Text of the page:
The Center for Health, Environment & Justice started the Unequal Response, Unequal Protection campaign to address the federal government’s ongoing failure to protect communities exposed to toxic chemicals. This failure stems from the lack of a structured federal response capacity and inadequate scientific methods for investigating chemically-associated health outcomes. Health investigations typically take years to complete and rarely generate meaningful action for communities. Additionally, The current response has a disparate impact on low-wealth populations and communities of color who disproportionately endure environmental hazards.
Project Objective and Progress
Our goal is to engage community leaders in developing a community-driven framework for conducting health investigations that prioritize public health. Federal protocols already exist for other public health emergencies, such as foodborne illnesses and natural disasters. Why not community exposure to toxic chemicals?
Through virtual meetings, CHEJ has brought together community leaders throughout the country to discuss the structure for an improved response. We first discussed flaws in the government’s current approach to evaluating chemically-associated health conditions and brainstormed overarching principles for an alternative response. We identified four areas where change is necessary and subsequently divided into working groups to discuss reforms across each of them. Each group compiled a draft narrative explaining their component of the response.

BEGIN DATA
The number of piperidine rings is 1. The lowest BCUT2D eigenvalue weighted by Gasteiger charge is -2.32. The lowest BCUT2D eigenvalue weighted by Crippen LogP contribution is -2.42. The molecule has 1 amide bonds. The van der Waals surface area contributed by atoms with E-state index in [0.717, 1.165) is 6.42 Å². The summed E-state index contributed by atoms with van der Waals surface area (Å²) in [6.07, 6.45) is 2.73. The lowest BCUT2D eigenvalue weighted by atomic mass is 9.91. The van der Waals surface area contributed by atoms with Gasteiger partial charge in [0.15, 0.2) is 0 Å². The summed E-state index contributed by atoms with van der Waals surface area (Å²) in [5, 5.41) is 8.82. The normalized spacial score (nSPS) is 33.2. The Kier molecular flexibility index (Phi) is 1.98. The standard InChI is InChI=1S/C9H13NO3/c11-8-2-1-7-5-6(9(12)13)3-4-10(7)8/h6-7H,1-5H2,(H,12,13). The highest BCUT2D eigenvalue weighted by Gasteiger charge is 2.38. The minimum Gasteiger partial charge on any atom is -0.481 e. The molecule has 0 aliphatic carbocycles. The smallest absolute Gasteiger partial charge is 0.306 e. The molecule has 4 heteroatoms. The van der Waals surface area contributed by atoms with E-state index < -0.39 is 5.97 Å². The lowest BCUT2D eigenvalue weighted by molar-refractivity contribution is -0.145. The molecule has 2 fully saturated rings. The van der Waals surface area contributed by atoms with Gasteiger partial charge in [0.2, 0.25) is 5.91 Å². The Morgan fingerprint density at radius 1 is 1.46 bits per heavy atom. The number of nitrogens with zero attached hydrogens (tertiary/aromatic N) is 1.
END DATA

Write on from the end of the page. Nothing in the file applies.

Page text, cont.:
Our next step is to convert these narratives into a cohesive report of what a community-driven health investigation might look like. We are also inviting doctors, researchers, epidemiologists, and scholars into our conversation to discuss the more technical steps of conducting health investigations.
If you want to learn more about this project, please contact us at email@example.com. We invite you to explore the resources below to view some of the ideas we have brainstormed at our community meetings.
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